More than an episode of a soap opera, this installment of DARK SHADOWS is a tight time travel adventure that rivals the best work of Zemeckis and Gale or Nicholas Meyer. It is an ideal gem of a chapter, eons from the humble beginnings of Vicki’s arrival, the wacky excesses of its more psychedelic episodes, or the grim and portentous fatalism of the Ragnarok arc. Even with the handicap of lacking Count Petofi, who was probably too busy watching it to be bothered to appear, it’s an easy nominee for the best 1897 episode out there, and that’s some heavy competition. Are there episodes that do certain things better? Yes. But it’s a lot like CASABLANCA. There are films of that era that have better writing, acting, editing, etc. However, none put together as many solid elements in one place. 837 is a close cousin to CASABLANCA in that regard. Even Louis Edmond’s mistakenly repeated lines and the shaky camerawork outside the foyer on Julia’s collapse are easy to ignore.

One thing that works particularly well in this episode is something for which soaps are not known, and that’s shape. The story is vaguely self-contained, despite being a cliffhanger-ended part of a much larger arc. Barnabas is rescued from certain doom as Edward Collins: Vampire Hunter is temporarily foiled. It’s also an audaciously clever time travel story, where Barnabas is rescued by sending the means of his salvation into the future, only to have them circle back to the past. It’s a move we’d see echoed by BACK TO THE FUTURE II, TIME AFTER TIME, and STAR TREK IV. Quentin is reaching his full potential as Barnabas’ heroic ally, as well. David Selby and Jonathan Frid are especially convincing in the jail scene, as Quentin goes from laughing skepticism at Pansy Faye’s prophecy to driven credulity… while maintaining his cynic’s edge. Frid is also a standout in the episode. When Julia arrives back, there are so many places for an actor to indulge in sentimentality and ebullience. Instead, Frid keeps Barnabas’ aristocratic stoicism operating at full steam. That makes his joy all the more interesting to watch as it peeks around his mask of manly propriety.

In the grand scheme of the series, it is also a fantastic Julia Hoffman episode, although she’s more-or-less mute for its entirety. She’s gone from adversary to conscience to a cowardly voice of reason in the 1795 flashback-flashback of Christmas ‘68 to maybe the gutsiest character on the show. Julia’s bravery and loyalty make her a role model par excellence for either gender. I think the square coat and dress get in the way of this idea’s accessibility. If this were shot now, where fashion rarely betrays age, she’d be dressed to kick ass, and we’d never think of her as a fuddy duddy middle aged woman with too much makeup, out of her element. So, re-costume her in your mind if that helps. Either way, at least Barnabas has a body in the past. Julia’s force of will is so strong she simply projects her mind and body precisely to her destination with only a mild hangover. Tough character. Maybe the toughest on the show.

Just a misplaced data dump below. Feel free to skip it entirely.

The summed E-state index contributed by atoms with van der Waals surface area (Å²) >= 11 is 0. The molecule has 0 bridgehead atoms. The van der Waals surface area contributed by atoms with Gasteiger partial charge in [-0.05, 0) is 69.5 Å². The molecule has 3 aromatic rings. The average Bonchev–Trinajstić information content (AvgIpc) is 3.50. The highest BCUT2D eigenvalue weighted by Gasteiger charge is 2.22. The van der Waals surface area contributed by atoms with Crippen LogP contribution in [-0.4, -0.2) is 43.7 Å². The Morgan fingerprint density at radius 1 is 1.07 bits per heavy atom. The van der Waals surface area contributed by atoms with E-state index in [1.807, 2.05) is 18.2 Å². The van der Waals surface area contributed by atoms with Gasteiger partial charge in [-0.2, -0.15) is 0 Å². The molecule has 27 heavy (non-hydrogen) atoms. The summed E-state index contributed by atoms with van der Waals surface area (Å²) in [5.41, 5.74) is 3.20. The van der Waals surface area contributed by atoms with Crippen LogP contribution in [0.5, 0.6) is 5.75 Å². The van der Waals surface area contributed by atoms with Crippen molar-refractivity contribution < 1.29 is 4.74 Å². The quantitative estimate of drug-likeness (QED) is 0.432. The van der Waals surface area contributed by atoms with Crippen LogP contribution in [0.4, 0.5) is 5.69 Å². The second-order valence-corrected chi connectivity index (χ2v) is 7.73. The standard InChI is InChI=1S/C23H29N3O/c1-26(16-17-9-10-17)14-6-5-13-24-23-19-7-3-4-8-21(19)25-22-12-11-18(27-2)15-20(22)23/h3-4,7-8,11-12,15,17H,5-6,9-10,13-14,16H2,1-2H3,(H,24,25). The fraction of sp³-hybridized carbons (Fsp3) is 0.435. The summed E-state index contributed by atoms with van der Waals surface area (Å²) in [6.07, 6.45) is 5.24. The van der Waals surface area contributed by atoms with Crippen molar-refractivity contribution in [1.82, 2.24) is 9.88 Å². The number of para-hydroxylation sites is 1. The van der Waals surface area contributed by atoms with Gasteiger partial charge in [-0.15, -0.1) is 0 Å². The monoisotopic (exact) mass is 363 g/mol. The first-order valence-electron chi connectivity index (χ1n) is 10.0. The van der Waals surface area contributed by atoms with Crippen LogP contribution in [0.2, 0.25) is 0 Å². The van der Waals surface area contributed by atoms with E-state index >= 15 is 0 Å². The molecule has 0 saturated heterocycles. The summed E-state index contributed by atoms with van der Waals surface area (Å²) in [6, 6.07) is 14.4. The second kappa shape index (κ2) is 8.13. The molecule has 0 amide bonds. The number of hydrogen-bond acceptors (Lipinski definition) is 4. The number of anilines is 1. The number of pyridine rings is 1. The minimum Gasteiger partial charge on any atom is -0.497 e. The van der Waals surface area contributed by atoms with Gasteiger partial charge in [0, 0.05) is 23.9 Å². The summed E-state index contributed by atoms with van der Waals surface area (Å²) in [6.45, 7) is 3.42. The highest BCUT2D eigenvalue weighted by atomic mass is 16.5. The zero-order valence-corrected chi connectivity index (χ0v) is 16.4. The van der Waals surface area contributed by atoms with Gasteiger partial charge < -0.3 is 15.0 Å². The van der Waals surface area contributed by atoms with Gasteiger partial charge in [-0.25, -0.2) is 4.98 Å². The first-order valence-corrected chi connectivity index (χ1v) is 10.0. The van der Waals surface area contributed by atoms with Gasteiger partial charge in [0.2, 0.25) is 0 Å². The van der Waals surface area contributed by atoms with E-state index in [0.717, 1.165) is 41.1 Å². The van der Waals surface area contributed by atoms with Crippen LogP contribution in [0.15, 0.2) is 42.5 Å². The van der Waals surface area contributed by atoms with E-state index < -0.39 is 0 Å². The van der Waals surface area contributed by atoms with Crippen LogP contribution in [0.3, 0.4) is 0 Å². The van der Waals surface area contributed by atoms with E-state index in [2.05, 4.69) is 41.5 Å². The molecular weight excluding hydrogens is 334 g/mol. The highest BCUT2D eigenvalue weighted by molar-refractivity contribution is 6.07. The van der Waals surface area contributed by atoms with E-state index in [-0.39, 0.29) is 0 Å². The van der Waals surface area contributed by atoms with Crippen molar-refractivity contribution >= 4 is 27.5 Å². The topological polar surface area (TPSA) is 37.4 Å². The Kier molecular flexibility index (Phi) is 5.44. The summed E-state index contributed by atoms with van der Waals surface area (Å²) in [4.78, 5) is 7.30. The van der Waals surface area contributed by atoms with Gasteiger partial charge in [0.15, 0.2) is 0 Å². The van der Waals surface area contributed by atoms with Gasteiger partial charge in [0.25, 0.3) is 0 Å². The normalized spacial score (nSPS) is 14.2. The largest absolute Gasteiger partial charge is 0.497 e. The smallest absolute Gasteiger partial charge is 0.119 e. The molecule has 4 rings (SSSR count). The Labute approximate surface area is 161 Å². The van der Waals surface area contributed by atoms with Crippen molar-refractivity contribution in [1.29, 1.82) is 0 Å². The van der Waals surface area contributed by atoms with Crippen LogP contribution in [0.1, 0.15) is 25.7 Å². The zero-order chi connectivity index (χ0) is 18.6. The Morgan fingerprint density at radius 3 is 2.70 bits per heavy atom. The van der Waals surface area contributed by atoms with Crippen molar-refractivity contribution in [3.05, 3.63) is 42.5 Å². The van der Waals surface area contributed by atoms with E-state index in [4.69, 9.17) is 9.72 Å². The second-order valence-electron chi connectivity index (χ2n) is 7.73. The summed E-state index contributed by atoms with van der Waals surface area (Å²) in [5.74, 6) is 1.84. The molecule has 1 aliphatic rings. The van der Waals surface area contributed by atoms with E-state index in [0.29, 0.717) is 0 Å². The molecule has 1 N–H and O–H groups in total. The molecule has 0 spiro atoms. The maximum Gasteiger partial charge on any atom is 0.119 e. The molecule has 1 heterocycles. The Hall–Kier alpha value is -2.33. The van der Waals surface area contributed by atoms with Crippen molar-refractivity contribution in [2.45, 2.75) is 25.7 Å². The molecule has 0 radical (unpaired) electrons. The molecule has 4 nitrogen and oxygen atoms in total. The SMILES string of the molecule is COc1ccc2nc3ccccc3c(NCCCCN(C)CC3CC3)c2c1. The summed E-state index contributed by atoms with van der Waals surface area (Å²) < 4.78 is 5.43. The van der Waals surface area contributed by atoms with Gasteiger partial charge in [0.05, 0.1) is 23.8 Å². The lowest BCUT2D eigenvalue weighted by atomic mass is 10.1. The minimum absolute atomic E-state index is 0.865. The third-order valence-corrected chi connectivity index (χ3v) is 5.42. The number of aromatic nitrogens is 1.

I am in constant search for the “ultimate DARK SHADOWS episode.” For me, this is a prime candidate thanks to its romance, imagination, supernatural mystery, vivid characters, sparkling acting, and high adventure. We’ve seen monsters a thousand times. Monsters who become heroes? Far more interesting. Monsters who inspire the loyalty of mortals? Even more so.

At this time in 1969, the fourth Jerry Lewis Muscular Dystrophy Telethon was just beginning. It would still be a few years before he would end each one hopped up on painkillers, tie askew, bearing orange skin, bathed in a sweat that made him look like a walking sample from Krispy Kreme, telling people he didn’t care if they liked him, but they needed to give! And then he’d sing, “You’ll Never Walk Alone,” forever unaware of the irony.